Taking the People out of the National Park
Too often, environmental policy makers and park managers consider the natural environment without including humans as part of that environment. They seem to assume that a high level of human use always has a negative effect and that, to successfully manage a sensitive area, people have to be excluded from that area.
By restricting human activities to protect species and areas of interest, regulators can lose the most important aspect of conservation–the empathy of the population.
For example, consider Cape Cod National Seashore, a place that I visit at least twice a year. There is a program to protect shorebird nesting sites during certain times of the year. Certain areas of the dunes have been closed to protect nests from people and dogs; which is good. However, I have noticed a slow expansion of the project over the years, culminating last year when the beach I was walking on was totally off limits in a large expanse of area.
I walked by a sign saying “no pets allowed” and noticed a set of coyote tracks less than a few feet below the sign. The tracks led well into the closed area. Apparently, coyotes don’t pay much attention to signs and string. As I worked my way toward the sandy point at the end of Cape Cod, the closed area extended to the waterline, blocking my path.
Were the beaches closed because walking next to the water line threatens shorebirds? If this is the case, then the recovery of shorebird species is doubtful at best, because you can’t restrict all human and animal activity from every beach in their range.
It was just an easy extension of regulations to an area that is already highly regulated and preserved. Should it be a priority to increase protections of an area that is currently protected? Maybe it’s only an “important high-quality habitat” because its protected. Is increasing conservation of areas that are already restricted from development a good strategy–or is it just an easy, inexpensive thing to do?
I think protection of sensitive areas is important, but it seems ridiculous to consider an area “more important” only because other habitats have been degraded, not because it’s especially unique. The goal of policy makers should be to get visitors to the park to see a good example of why other lands should be protected or restored. Their goal shouldn’t be to exclude visitors in order to protect a habitat that’s only special because we have squandered other similar habitats.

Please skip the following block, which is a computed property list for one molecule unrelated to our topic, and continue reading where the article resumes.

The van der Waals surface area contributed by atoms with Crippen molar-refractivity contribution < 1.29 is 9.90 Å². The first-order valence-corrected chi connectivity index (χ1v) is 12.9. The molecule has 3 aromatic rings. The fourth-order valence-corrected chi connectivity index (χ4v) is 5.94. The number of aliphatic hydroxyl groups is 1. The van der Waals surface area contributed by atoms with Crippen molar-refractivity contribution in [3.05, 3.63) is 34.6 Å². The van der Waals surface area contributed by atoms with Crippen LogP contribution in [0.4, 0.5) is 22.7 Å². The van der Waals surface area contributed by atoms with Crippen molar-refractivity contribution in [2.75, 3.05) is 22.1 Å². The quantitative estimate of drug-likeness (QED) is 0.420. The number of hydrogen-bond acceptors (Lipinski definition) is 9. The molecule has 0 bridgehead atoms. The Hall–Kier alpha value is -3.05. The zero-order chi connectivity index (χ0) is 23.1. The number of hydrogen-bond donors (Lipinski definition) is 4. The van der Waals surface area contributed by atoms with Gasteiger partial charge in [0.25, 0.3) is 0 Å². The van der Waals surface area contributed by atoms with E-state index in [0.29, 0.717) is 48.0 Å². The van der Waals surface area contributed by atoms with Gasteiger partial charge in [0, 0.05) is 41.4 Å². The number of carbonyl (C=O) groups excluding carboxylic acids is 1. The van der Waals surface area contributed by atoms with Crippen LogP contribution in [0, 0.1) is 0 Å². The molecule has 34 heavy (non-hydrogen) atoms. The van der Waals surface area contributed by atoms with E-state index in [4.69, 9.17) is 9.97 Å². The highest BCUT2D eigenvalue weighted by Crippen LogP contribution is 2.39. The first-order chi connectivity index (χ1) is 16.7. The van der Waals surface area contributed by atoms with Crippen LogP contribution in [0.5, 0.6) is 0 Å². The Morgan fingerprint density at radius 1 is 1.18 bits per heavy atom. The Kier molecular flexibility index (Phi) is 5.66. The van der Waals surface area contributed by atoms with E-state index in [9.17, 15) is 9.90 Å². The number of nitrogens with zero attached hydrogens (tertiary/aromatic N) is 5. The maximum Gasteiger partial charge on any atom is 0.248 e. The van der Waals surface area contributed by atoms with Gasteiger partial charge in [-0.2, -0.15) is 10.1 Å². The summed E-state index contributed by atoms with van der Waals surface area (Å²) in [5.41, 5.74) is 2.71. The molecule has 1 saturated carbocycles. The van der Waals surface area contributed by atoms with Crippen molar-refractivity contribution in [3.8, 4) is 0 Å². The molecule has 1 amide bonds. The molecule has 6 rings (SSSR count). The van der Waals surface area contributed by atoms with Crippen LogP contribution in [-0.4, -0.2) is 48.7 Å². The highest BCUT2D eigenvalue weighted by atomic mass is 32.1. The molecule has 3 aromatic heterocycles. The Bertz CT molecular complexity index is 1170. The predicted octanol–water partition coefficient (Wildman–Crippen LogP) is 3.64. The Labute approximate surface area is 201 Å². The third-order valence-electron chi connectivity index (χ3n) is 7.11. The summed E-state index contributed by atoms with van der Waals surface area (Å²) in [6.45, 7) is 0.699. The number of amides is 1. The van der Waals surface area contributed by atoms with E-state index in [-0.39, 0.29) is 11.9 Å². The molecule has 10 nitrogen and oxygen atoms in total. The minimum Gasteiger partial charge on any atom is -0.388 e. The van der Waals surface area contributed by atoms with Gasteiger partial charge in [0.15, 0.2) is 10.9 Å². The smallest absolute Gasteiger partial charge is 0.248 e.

I worry about the apathy that results from restricting national park visitors from public lands–and what it can mean for the future.
If a visitor travels to an area to go see a park, and they have limited access, do you think they’ll come back?
The recreational fishermen that used to crowd the Cape Cod beaches have all but disappeared. When people stop going to these parks, they don’t just stay home next year, they go somewhere else. They become disconnected from the places they used to visit and they become more attached to the new things they are doing. Less attachment and connection leads to less enthusiasm for conservation and preservation of the area.
One of the biggest reasons I care about conserving special places is how I feel when I visit them. That point that was closed when I walked out to it is one of my favorite places to be. I know it will slowly fade from memory if I am restricted from accessing it, replaced by other places that I can visit freely and feel welcomed instead of feeling like a trespasser.
If managers want citizens to care about preserving natural spaces, then developing and maintaining human connections to these places is the single most important element of conservation. Not keeping this in mind can destroy trust and damage the future efforts of conservationists. If protected areas are slowly taken away from citizens, then who would allow more natural areas to be managed by the government?
I think a balance can be achieved where limited damage and maximum enjoyment can coexist. A balance that can develop more trust between park managers and the public.